Recognizing Juneteenth: Historical Resources and Seattle Celebrations

Recognizing Juneteenth: Historical Resources and Seattle Celebrations

Juneteenth, celebrated June 19, commemorates the freedom of more than 250,000 enslaved people in the state of Texas, over two years after the Emancipation Proclamation of 1863. The holiday is an important reminder of our country’s legacy of injustice and inequality and an opportunity to support Black culture and accomplishments.

Juneteenth was officially recognized as a federal holiday in 2021. Nyhus also added Juneteenth to our team’s paid holidays in 2021 with the intention of using that time to assess our role in systemic injustice and promote positive change within our communities. This recognition came far too late. Many Black Americans have celebrated Juneteenth, whether in public or privately, for more than 150 years. Racial inequality is still pervasive in the United States, and there are vital questions to consider about the nature of freedom in our country. The fight for freedom is ongoing.

By celebrating Juneteenth, Nyhus honors the remarkable contributions of Black Americans and pledges to use our position to drive racial equity and systemic change.

We’ve compiled a few resources about the history of Juneteenth and opportunities to celebrate with our local community. We hope you’ll join us in continuing to support Black Americans and the enduring fight for a more equitable future.

About Juneteenth

Find an overview of The Historical Legacy of Juneteenth at the National Museum of African American History and Culture.

Learn more about the courage and perseverance of the “grandmother of Juneteenth,” Opal (Blake) Lee with

The New York Times has published several articles about the history and celebration of Juneteenth in recent years, including Juneteenth: The History of a New Holiday , How we Juneteenth, What Does it Mean to be Crowned ‘Miss Juneteenth’?  and others.

If you’re looking for resources for a younger audience, The Root put together a list of 7 Books to Help Teach Kids About Juneteenth.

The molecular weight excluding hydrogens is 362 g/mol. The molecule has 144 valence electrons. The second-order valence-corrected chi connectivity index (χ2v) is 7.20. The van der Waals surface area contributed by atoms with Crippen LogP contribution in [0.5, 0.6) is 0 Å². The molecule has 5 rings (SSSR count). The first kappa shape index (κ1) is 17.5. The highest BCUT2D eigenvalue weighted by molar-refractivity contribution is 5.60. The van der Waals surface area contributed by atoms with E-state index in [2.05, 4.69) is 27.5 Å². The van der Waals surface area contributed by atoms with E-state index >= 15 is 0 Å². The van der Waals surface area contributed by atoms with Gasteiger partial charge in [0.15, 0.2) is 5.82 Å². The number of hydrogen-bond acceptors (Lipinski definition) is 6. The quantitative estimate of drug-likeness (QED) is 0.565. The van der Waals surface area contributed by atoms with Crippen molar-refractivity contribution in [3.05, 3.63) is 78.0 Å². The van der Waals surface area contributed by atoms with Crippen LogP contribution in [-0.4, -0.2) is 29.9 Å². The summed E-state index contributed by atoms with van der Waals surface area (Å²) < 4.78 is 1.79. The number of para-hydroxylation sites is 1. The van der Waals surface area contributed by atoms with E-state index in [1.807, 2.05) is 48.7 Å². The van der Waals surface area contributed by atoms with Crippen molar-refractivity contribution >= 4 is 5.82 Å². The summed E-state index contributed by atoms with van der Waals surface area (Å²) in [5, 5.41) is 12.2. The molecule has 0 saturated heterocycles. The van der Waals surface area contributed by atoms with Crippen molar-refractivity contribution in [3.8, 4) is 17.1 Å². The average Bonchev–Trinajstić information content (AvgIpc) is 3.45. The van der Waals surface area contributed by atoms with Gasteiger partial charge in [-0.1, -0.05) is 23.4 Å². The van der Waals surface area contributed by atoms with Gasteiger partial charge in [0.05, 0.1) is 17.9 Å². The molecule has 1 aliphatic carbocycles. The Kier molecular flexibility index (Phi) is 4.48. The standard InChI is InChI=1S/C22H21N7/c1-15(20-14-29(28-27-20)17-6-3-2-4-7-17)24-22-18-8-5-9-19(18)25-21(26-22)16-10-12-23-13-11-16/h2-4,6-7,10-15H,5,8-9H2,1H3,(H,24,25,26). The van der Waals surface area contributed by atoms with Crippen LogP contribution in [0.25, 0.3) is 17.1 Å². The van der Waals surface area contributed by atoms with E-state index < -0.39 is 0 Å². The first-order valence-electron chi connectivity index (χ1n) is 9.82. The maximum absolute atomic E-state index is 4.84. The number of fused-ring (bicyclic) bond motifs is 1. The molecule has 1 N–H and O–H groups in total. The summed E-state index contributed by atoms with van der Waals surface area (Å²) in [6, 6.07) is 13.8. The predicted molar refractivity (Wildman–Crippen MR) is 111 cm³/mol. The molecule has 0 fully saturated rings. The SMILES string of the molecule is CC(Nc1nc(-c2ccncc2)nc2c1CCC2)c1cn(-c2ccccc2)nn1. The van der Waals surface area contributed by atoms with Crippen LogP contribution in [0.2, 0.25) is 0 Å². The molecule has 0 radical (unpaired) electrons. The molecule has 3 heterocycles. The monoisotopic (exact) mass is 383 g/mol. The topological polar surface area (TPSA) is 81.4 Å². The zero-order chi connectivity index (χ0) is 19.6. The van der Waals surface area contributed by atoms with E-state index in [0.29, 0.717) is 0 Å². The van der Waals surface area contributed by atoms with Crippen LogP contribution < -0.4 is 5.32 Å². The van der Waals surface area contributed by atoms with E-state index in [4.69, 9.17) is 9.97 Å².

For an audio option, check out The Daily’s podcast on The History and Meaning of Juneteenth from 2020.

Happening this Weekend 

Find more details about the sponsoring organizations working to uplift Black voices and connect people to vital resources below each event!

●  6 Black comics are coming together for the Laughing (In Black) Comedy Show on June 17 to celebrate Juneteenth! Drink ticket included with ticket purchase.
It Takes A Village AMSA Edition creates opportunities to engage with the Black experience and the diversity of cultures within our communities. They also connect families and youth to services and resources.

●  Festival Sundiata Presents Black Arts Fest is a 3-day event at the Seattle Center celebrating the traditional and contemporary art and cultures of people of African descent. The events will feature food, local musicians, youth drill and dance teams, an African dance troupe, Tuskegee Airmen, Buffalo Soldiers, and a marketplace with over 60 vendors.
Sundiata African American Cultural Association produces and promotes this cultural festival every year with the help of over 150 volunteers. Incorporated in 1980, Sundiata is the longest running African American festival in the Pacific Northwest.

●  Visit MOHAI on June 18 for Black Love: A Form of Resistance featuring Mr. Delbert Richardson and his National Award-Winning Unspoken Truths exhibition, followed by a storytelling experience honoring emancipation.
Unspoken Truths aims to empower all people through re-education, speaking the truths that have been long silenced and providing opportunities for self-restoration and healing. The foundation offers services for educators and parents, consultations, traveling museum experiences and more.

●  LANGSTON is bringing the community together with live music, local artists, food trucks, a COVID-19 vaccination station, and more at We Out Here on the Pier on June 18.
LANGSTON leads community programs and partnerships centering Black art, artists and audiences. They lead programming within the Langston Hughes Performing Arts Institute to enrich and steward the Black arts community in Seattle.

●  Join the Juneteenth & Community Health Fair on June 19 at the Rainier Beach Community Center Plaza with cultural performances, food trucks, vendors and community resources. You can also sign up to volunteer!
Atlantic Street Center serves children and families in need in our region through direct services, like educational support and behavioral health counseling for children, and through social justice advocacy.

●  The Northwest African American Museum is hosting a Skate to Freedom Party & Community Day in Judkins Park on June 19. Enjoy complementary skate rental along with a community celebration featuring Black-owned vendors and food trucks, music and more! Check out the full program of NAAM events here, including volunteer opportunities.
The Northwest African American Museum designs programs and online resources to preserve and share African American history.

●  Support Black-owned businesses and organizations at the Revival Juneteenth Pop-Up Market on June 19! Capitol Hill EcoDistrict is bringing together Black retailers, food vendors, music and community organizations at Midtown Plaza in the Central District.
Capitol Hill EcoDistrict partners with community stakeholders to create and support initiatives that build environmentally sustainable, diverse and equitable neighborhoods.